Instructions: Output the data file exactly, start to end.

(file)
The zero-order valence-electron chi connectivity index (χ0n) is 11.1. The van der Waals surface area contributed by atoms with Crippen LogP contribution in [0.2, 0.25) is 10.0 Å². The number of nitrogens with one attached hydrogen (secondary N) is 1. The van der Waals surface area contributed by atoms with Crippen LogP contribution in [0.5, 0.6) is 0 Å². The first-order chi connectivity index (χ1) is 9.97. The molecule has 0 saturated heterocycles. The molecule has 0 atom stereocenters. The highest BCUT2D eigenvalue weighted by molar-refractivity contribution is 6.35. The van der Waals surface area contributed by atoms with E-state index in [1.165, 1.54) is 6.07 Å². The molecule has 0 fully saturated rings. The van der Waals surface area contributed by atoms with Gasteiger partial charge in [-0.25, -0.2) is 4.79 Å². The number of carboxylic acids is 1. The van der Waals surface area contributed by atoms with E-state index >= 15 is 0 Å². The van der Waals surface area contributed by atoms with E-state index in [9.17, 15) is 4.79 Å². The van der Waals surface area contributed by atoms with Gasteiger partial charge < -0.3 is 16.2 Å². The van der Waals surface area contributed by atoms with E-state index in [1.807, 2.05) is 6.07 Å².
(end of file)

The zero-order valence-electron chi connectivity index (χ0n) is 11.1. The van der Waals surface area contributed by atoms with Crippen LogP contribution in [0.2, 0.25) is 10.0 Å². The number of nitrogens with one attached hydrogen (secondary N) is 1. The van der Waals surface area contributed by atoms with Crippen LogP contribution in [0.5, 0.6) is 0 Å². The first-order chi connectivity index (χ1) is 9.97. The molecule has 0 saturated heterocycles. The molecule has 0 atom stereocenters. The highest BCUT2D eigenvalue weighted by molar-refractivity contribution is 6.35. The van der Waals surface area contributed by atoms with E-state index in [1.165, 1.54) is 6.07 Å². The molecule has 0 fully saturated rings. The van der Waals surface area contributed by atoms with Gasteiger partial charge in [-0.25, -0.2) is 4.79 Å². The number of carboxylic acids is 1. The van der Waals surface area contributed by atoms with E-state index >= 15 is 0 Å². The van der Waals surface area contributed by atoms with E-state index in [9.17, 15) is 4.79 Å². The van der Waals surface area contributed by atoms with Gasteiger partial charge < -0.3 is 16.2 Å². The van der Waals surface area contributed by atoms with E-state index in [1.807, 2.05) is 6.07 Å².